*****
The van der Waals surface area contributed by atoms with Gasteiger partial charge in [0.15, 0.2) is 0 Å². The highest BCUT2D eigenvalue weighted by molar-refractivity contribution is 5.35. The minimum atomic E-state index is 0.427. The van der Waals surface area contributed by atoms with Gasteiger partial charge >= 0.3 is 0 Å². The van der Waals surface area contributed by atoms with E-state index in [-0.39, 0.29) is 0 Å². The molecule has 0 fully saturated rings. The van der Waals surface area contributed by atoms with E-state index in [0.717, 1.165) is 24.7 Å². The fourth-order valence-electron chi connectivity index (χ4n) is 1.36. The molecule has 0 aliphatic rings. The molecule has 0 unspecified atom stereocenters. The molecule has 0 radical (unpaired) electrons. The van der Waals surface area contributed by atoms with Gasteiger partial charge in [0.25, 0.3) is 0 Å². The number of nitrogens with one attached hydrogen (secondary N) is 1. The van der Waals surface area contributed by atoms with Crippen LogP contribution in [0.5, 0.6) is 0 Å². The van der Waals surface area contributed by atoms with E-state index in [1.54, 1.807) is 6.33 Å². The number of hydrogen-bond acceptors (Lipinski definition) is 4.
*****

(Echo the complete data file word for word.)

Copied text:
The van der Waals surface area contributed by atoms with Gasteiger partial charge in [0.15, 0.2) is 0 Å². The highest BCUT2D eigenvalue weighted by molar-refractivity contribution is 5.35. The minimum atomic E-state index is 0.427. The van der Waals surface area contributed by atoms with Gasteiger partial charge >= 0.3 is 0 Å². The van der Waals surface area contributed by atoms with E-state index in [-0.39, 0.29) is 0 Å². The molecule has 0 fully saturated rings. The van der Waals surface area contributed by atoms with E-state index in [0.717, 1.165) is 24.7 Å². The fourth-order valence-electron chi connectivity index (χ4n) is 1.36. The molecule has 0 aliphatic rings. The molecule has 0 unspecified atom stereocenters. The molecule has 0 radical (unpaired) electrons. The van der Waals surface area contributed by atoms with Gasteiger partial charge in [0.25, 0.3) is 0 Å². The number of nitrogens with one attached hydrogen (secondary N) is 1. The van der Waals surface area contributed by atoms with Crippen LogP contribution in [0.5, 0.6) is 0 Å². The van der Waals surface area contributed by atoms with E-state index in [1.54, 1.807) is 6.33 Å². The number of hydrogen-bond acceptors (Lipinski definition) is 4.